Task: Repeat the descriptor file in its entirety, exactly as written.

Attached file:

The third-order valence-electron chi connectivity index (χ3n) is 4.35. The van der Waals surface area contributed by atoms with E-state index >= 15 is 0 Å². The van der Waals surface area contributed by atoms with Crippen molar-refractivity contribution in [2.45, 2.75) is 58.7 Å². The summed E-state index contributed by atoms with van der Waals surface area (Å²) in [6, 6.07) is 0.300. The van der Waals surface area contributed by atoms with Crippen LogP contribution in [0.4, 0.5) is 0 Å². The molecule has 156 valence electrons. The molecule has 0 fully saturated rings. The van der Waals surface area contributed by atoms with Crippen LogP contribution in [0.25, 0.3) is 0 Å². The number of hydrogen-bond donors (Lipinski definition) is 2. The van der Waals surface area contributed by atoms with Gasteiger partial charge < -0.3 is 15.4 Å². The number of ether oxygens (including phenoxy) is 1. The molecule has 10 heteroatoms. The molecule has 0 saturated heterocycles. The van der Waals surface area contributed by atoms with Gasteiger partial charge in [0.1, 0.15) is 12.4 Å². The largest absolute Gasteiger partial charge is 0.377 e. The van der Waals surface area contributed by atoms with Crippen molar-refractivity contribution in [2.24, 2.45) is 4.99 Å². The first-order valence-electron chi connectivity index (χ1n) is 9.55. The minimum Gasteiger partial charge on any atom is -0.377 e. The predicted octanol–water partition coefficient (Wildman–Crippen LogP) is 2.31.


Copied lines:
The third-order valence-electron chi connectivity index (χ3n) is 4.35. The van der Waals surface area contributed by atoms with E-state index >= 15 is 0 Å². The van der Waals surface area contributed by atoms with Crippen molar-refractivity contribution in [2.45, 2.75) is 58.7 Å². The summed E-state index contributed by atoms with van der Waals surface area (Å²) in [6, 6.07) is 0.300. The van der Waals surface area contributed by atoms with Crippen LogP contribution in [0.4, 0.5) is 0 Å². The molecule has 156 valence electrons. The molecule has 0 fully saturated rings. The van der Waals surface area contributed by atoms with Crippen LogP contribution in [0.25, 0.3) is 0 Å². The number of hydrogen-bond donors (Lipinski definition) is 2. The van der Waals surface area contributed by atoms with Gasteiger partial charge < -0.3 is 15.4 Å². The number of ether oxygens (including phenoxy) is 1. The molecule has 10 heteroatoms. The molecule has 0 saturated heterocycles. The van der Waals surface area contributed by atoms with Gasteiger partial charge in [0.1, 0.15) is 12.4 Å². The largest absolute Gasteiger partial charge is 0.377 e. The van der Waals surface area contributed by atoms with Crippen molar-refractivity contribution in [2.24, 2.45) is 4.99 Å². The first-order valence-electron chi connectivity index (χ1n) is 9.55. The minimum Gasteiger partial charge on any atom is -0.377 e. The predicted octanol–water partition coefficient (Wildman–Crippen LogP) is 2.31.